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Feminism Vs. Fembots

Fembots have long been known for promoting retrograde sexist ideals. Will the ad and entertainment industries' latest round of robotic women be any different?
 
 
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Fembots are having something of a moment. Sometime on your commute, you've probably come across the Svedka mascot, an Amazonian android with a cinched metal waist and creamy fiberglass thighs. Or maybe you've caught the new Heineken ads with the self-replicating cybergirl. She boasts Go-Go-Gadget arms, flapper style, and a draft-keg in place of a stomach. The billboards for the next season of America's Top Model feature the latest round of Tyra-bots, posing in metallic get-ups in front of the slogan, "The Future has Arrived." And premiering tonight is NBC's remake of the '70s hit Bionic Woman. Matrix green motherboard inside.

From Maria, an exotic fembot dancer in the 1927 film Metropolis, to The Stepford Wives to the recent booze-hawking sex-borgs, robotic women have long been a subject of and for feminist critique. Prevailing logic has said that fembots are designed to fit their (male) makers' desires; that no matter how futuristic they may look, they promote retrograde sexist ideals.

Critics have jumped on both alcohol ads. Feminist bloggers, for example, have blamed SVEDKA_GRL for encouraging the Barbification of the female body. And Bob Garfield of Ad Age says Heineken has "reduced half the world to a man-servicing beer tap." Perhaps wary of such conflation, the promoters of Bionic Woman have gone out of their way to point out how their protagonist is different. Michelle Ryan, who plays the new Jaime Sommers in Bionic Woman , compares her character to Angelina Jolie in Tomb Raider : "When ... you see her kicking ass, you're like, 'Yeah, I want to be like that. I want to be strong, and I want to be confident and empowered ... I think that's a really great message that Bionic Woman will hopefully bring out there."

From this perspective, the mute sexbots of Heineken and Svedka stand wholly apart from the progressive politics of today's Bionic Woman . But closer examination of these various fembots reveals that feminism isn't served by such black and white simplifications. For all its girl-power PR, the new Bionic Woman is not nearly as enlightened as Ryan suggests. And those booze ads? They might be more futuristic than your average beer billboards after all.

The original Bionic Woman premiered on ABC in 1976, one year after The Stepford Wives . America was in the midst of the Equal Rights Amendment debate, and networks contributed to the national reconsideration of women's roles with a wave of prime time superheroines like Wonder Woman and Charlie's Angels . Jaime Sommers was first played by Lindsay Wagner as a two-episode love interest in The Six Million Dollar Man . Her portrayal of a professional tennis player -- Billie Jean King had won her Battle of the Sexes a few years prior -- bionically rebuilt after a skydiving accident proved so popular she was resurrected from her written death and given a spinoff.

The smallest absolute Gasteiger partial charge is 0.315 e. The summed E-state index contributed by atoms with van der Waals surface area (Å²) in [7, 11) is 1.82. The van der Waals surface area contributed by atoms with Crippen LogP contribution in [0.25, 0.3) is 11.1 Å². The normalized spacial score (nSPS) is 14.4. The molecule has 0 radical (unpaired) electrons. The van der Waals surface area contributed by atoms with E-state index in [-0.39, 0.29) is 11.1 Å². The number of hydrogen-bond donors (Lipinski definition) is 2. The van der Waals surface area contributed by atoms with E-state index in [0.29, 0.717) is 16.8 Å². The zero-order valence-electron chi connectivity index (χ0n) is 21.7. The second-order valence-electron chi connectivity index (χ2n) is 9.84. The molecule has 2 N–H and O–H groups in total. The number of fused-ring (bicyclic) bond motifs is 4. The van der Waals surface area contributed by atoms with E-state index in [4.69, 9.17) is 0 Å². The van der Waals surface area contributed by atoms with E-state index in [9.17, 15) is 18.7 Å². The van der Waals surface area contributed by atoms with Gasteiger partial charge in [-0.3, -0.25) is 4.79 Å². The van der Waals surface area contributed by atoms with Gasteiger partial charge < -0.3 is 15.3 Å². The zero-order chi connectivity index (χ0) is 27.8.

Seen today, the original Bionic Woman's politics are dwarfed by the cartoon sound effects and campy action scenes. Sommers' sex appeal is unsubtle. With her feathered hair and flirty laugh, she seems as feminist as a short-shorted Jessica Simpson singing, "These Boots Are Made for Walking." Some theorists have suggested this was intentional, that the hypersexuality of these uber-chicks made women's social progress cartoonish and thus culturally digestible. Others have argued that, as comic book porn-esque as they were, characters like Bionic Woman paved the way not only for the slew of Xenas and Buffys and Tomb Raiders of recent years, but also for the more realistic and culturally complicated Cagneys, Laceys and Murphy Browns of prime time television.

The new Bionic Woman , then, certainly looks like progress. Gone is the Wagner blond. In is Ryan's brooding brunette. The lighting is dark and a category 2 hurricane seems to be in some kind of holding pattern over the set. One of the first shots has her slamming a man into a window. In another scene, a little girl in the back seat of a car tells her mom about a running woman outpacing them in the woods: "I just thought it was cool that a girl could do that." Later, we see the young newly bionic bartender unintimidated by her new spy boss: "If we do this, whatever it is 'this' is, we do it on my terms."

Donna Haraway, academic and author of The Cyborg Manifesto has long argued that rather than subjugating women, technology can be their liberator. We no longer live in a society or economy dictated by biological discrepancies. She suggests machines and cybertechnology allow us to dismantle "natural" limitations and reconstruct our bodies and identity to our liking.

Bionic ass-kicking is not quite what she had in mind, but still, the promos for the Bionic Woman seem to build this promise. Her body's functionality takes a much more prominent role than its sexuality. Her wardrobe is more CSI detective than Fawcett pinup. Indeed, television critics are pointing to the Bionic Woman as the latest example of women as "the new men." As executive producer David Eick says, "It is using the idea of artificial technology as a metaphor for what contemporary women sometimes feel is necessary to do everything that needs to be done."

Well, except that the new Jaime Sommers is not a member of the mommy wars. She is a 24-year-old bartender. Eick and the networks are only too eager to sell her as a neofeminist icon, but if we are really to take the show as a metaphor for women and contemporary life, it reveals sexual politics and technology moving at very different paces.